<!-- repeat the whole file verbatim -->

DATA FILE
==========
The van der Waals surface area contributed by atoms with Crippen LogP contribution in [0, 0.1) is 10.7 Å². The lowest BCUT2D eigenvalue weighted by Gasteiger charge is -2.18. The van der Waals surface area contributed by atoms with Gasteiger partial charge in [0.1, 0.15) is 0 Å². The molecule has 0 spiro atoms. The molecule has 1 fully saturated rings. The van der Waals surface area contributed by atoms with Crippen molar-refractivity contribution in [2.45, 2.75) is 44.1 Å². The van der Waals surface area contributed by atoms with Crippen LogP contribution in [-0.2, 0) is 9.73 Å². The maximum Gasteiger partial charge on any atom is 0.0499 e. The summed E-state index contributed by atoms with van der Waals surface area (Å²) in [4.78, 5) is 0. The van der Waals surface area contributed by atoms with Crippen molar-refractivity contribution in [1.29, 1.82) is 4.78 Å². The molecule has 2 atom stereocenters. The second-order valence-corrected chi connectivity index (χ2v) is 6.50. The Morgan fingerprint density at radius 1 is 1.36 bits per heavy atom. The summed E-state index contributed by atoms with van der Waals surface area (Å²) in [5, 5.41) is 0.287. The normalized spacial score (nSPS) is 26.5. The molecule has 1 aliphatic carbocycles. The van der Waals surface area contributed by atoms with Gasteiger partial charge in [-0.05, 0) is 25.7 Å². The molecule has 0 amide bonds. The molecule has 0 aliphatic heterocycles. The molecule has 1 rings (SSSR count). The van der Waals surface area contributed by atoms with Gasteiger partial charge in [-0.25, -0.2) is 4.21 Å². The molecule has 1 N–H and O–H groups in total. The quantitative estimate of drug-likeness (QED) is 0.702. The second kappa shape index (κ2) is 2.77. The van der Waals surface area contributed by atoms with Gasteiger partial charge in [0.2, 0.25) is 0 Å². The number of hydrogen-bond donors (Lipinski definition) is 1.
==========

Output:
The van der Waals surface area contributed by atoms with Crippen LogP contribution in [0, 0.1) is 10.7 Å². The lowest BCUT2D eigenvalue weighted by Gasteiger charge is -2.18. The van der Waals surface area contributed by atoms with Gasteiger partial charge in [0.1, 0.15) is 0 Å². The molecule has 0 spiro atoms. The molecule has 1 fully saturated rings. The van der Waals surface area contributed by atoms with Crippen molar-refractivity contribution in [2.45, 2.75) is 44.1 Å². The van der Waals surface area contributed by atoms with Crippen LogP contribution in [-0.2, 0) is 9.73 Å². The maximum Gasteiger partial charge on any atom is 0.0499 e. The summed E-state index contributed by atoms with van der Waals surface area (Å²) in [4.78, 5) is 0. The van der Waals surface area contributed by atoms with Crippen molar-refractivity contribution in [1.29, 1.82) is 4.78 Å². The molecule has 2 atom stereocenters. The second-order valence-corrected chi connectivity index (χ2v) is 6.50. The Morgan fingerprint density at radius 1 is 1.36 bits per heavy atom. The summed E-state index contributed by atoms with van der Waals surface area (Å²) in [5, 5.41) is 0.287. The normalized spacial score (nSPS) is 26.5. The molecule has 1 aliphatic carbocycles. The van der Waals surface area contributed by atoms with Gasteiger partial charge in [-0.05, 0) is 25.7 Å². The molecule has 0 amide bonds. The molecule has 0 aliphatic heterocycles. The molecule has 1 rings (SSSR count). The van der Waals surface area contributed by atoms with Gasteiger partial charge in [-0.25, -0.2) is 4.21 Å². The molecule has 1 N–H and O–H groups in total. The quantitative estimate of drug-likeness (QED) is 0.702. The second kappa shape index (κ2) is 2.77. The van der Waals surface area contributed by atoms with Gasteiger partial charge in [0.2, 0.25) is 0 Å². The number of hydrogen-bond donors (Lipinski definition) is 1.